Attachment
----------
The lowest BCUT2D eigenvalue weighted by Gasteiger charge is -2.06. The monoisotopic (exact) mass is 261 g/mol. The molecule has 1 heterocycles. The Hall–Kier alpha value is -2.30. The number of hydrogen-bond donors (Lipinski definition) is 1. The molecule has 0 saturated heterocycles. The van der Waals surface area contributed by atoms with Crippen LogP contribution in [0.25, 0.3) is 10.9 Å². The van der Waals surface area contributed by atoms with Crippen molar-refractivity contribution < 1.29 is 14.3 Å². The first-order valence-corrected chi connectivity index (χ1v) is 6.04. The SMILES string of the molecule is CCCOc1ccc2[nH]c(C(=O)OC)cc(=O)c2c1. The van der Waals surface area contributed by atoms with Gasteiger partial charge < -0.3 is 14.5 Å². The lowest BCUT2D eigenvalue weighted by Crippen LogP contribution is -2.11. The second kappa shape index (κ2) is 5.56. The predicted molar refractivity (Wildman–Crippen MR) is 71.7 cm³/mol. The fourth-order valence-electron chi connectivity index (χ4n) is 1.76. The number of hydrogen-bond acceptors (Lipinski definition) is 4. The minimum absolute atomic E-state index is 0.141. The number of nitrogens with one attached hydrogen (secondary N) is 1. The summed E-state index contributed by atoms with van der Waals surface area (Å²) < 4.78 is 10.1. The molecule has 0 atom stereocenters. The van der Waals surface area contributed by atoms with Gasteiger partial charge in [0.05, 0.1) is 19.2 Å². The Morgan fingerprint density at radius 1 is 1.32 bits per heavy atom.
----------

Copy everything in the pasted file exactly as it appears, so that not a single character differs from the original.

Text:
The lowest BCUT2D eigenvalue weighted by Gasteiger charge is -2.06. The monoisotopic (exact) mass is 261 g/mol. The molecule has 1 heterocycles. The Hall–Kier alpha value is -2.30. The number of hydrogen-bond donors (Lipinski definition) is 1. The molecule has 0 saturated heterocycles. The van der Waals surface area contributed by atoms with Crippen LogP contribution in [0.25, 0.3) is 10.9 Å². The van der Waals surface area contributed by atoms with Crippen molar-refractivity contribution < 1.29 is 14.3 Å². The first-order valence-corrected chi connectivity index (χ1v) is 6.04. The SMILES string of the molecule is CCCOc1ccc2[nH]c(C(=O)OC)cc(=O)c2c1. The van der Waals surface area contributed by atoms with Gasteiger partial charge < -0.3 is 14.5 Å². The lowest BCUT2D eigenvalue weighted by Crippen LogP contribution is -2.11. The second kappa shape index (κ2) is 5.56. The predicted molar refractivity (Wildman–Crippen MR) is 71.7 cm³/mol. The fourth-order valence-electron chi connectivity index (χ4n) is 1.76. The number of hydrogen-bond acceptors (Lipinski definition) is 4. The minimum absolute atomic E-state index is 0.141. The number of nitrogens with one attached hydrogen (secondary N) is 1. The summed E-state index contributed by atoms with van der Waals surface area (Å²) < 4.78 is 10.1. The molecule has 0 atom stereocenters. The van der Waals surface area contributed by atoms with Gasteiger partial charge in [0.05, 0.1) is 19.2 Å². The Morgan fingerprint density at radius 1 is 1.32 bits per heavy atom.